Polaris A Takshashila Institution Blog on International Politics and Security

It Happened One Night (II)

There’s more evidence to support my claims that Nicholas Schmidle’s sins were not at all uncommon, and less to show that Indian intelligence agencies are up to no good in Afghanistan, Iran and Balochistan.

Dr. Fair graciously responded to my previous blog post: ”FP’s Roundtable didn’t offer the luxury of elaborating on Zahedan. I did subsequently. AND loathed wikileaks backed me up!”

I replied: “Thanks. If you can send me links, I’ll gladly post a correction. My overall argument still stands, though.”

Dr. Fair: “My claims re[garding] India in B[alochi]stan, Iran, A[fghani]stan also stand. Western dip[lomat]s [are] FINALLY acknowledging this.”

She then provided two links to support her case, both articles by her. The first was to the Washington Quarterly article on India-Iran relations that I had already critiqued. The second was to an article in the same publication on India’s end game in Afghanistan, which I had read upon its release earlier this year. The key passage in the latter article, I believe, supports my points and I’ll reproduce it here in full:

[S]ome analysts interviewed by this author in the United States, the United Kingdom, Afghanistan, and Pakistan believe that India is engaging in intelligence operations against Pakistan from Afghanistan as well as Iran. UN officials told this author in Kabul in August 2009 that the National Directorate of Security, Afghanistan’s domestic intelligence organization, is running weapons to Baloch insurgents in Pakistan on behalf of India. British analysts have also conceded to this author that they too have inferential evidence that India’s involvement in Afghanistan is not entirely benign. Pakistan believes that Afghanistan is a willing partner in India’s purportedly anti-Pakistan designs. For instance, Afghanistan has long harbored Baloch rebels. According to information made available through WikiLeaks, President Karzai admitted in January 2007 to sheltering more than 200 Baloch nationalists and their families who had fled Pakistan. However, Karzai denied that India is helping them—a claim Pakistan rejects.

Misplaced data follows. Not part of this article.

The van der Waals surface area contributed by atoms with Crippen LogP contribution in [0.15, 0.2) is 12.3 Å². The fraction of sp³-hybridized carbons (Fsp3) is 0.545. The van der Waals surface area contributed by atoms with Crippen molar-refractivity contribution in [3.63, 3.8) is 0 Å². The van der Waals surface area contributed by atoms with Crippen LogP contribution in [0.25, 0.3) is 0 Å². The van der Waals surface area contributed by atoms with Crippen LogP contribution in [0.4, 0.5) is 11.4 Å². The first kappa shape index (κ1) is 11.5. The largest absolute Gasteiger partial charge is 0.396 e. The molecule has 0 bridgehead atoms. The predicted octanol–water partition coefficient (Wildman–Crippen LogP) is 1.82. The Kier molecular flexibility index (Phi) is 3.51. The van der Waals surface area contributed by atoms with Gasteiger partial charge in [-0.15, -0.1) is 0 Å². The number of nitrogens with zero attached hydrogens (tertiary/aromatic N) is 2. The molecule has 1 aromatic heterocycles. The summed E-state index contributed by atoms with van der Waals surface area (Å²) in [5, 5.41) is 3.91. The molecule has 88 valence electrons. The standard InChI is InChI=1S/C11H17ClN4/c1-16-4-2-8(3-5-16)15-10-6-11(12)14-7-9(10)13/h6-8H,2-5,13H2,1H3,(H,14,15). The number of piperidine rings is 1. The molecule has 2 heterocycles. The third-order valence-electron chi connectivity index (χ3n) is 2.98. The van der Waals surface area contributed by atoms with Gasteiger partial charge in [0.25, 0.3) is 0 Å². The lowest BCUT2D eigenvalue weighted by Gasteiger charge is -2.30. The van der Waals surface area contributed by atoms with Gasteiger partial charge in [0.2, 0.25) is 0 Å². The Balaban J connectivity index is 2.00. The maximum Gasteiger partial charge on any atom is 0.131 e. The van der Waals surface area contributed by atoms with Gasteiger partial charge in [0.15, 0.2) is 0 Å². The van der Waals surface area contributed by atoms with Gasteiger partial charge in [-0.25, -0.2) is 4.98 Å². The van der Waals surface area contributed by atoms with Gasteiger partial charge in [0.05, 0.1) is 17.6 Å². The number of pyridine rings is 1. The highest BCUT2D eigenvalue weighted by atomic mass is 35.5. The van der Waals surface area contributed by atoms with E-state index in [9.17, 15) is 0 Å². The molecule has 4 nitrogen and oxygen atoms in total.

The information Dr. Fair uses about Indian intelligence activities is second hand. The implication that Afghanistan was supporting Baloch separatists at India’s behest is inferred, as is the “inferential evidence” provided by British analysts. Why Karzai would admit sheltering Baloch nationalists, but deny India’s involvement is also left unexplained. The subsequent paragraph elaborates upon Pakistani claims. And then the kicker:

While these allegations are nearly impossible to verify, they should not simply be ruled out for the sake of convenience or deference to the burgeoning U.S. —Indian strategic relationship. For one thing, the United States intelligence community does not collect on these activities and thus is not in a position to empirically adjudicate the merit, or lack thereof, of Islamabad’s claims. Based on this author’s fieldwork in Iran (where India has a consulate in Zahidan, which borders Pakistan’s restive Balochistan province), Afghanistan, Pakistan, and India, anecdotal evidence suggests that although Pakistan’s most sweeping claims are ill-founded, Indian claims to complete innocence are also unlikely to be true. The United States is simply ill-served to discredit Pakistan’s claims in the absence of intelligence to shed light on the issue. In fact, not collecting intelligence on these claims provides further grist for Pakistan’s anti-American mill, conveying disregard for Pakistan’s legitimate security interests. While conceding the possibility that some of Islamabad’s claims are valid, it is also important to remind Pakistan’s leadership that the scale of India’s activities against Pakistan pale in comparison to Pakistan’s sponsored activities in and against India.

The first-hand “anecdotal evidence” is not detailed by Dr. Fair in this article, nor is there a footnote. In sum, Dr. Fair bases her claims of Indian clandestine activity in Afghanistan, Iran and Balochistan almost solely on second-hand anonymous accounts, not entirely free of bias, and argues that even the absence of firm evidence is not indicative of a lack of meaningful Indian support for Baloch separatists. Again, I want to reiterate that this is not an uncommon practice. I have published entire articles based on unnamed sources, but I do try to ascertain their reliability and assess their statements against conflicting points of view. My central point is that what Dr. Fair does here is not all that different from what Schmidle did with his New Yorker report.

Although she did invoke WikiLeaks, Dr. Fair did not provide any links to cables detailing Indian involvement in Balochistan that supported her claims. I did a preliminary search of the vast WikiLeaks archives that revealed nothing. A more detailed search brought up only two documents. The first records a meeting between Secretary of State Clinton and Foreign Minister Krishna, in which Clinton “expressed appreciation with India’s assistance in Afghanistan and said the best way to dispel allegations about India’s possible role in Baluchistan would be to address them directly with Qureshi.” A second cable makes only a solitary mention of President Zardari claiming “he knew Indian intelligence was operating in Balochistan, and it had to stop.” Neither passes for credible evidence of Indian intelligence activities there, the first because neither the U.S. nor India appears to lend them credibility, the second because Zardari is, in this case, an unreliable and biased source.  The WikiLeaks cache is vast, and it is quite likely that more substantive evidence of Indian activity is available. If so, I have yet to see it.

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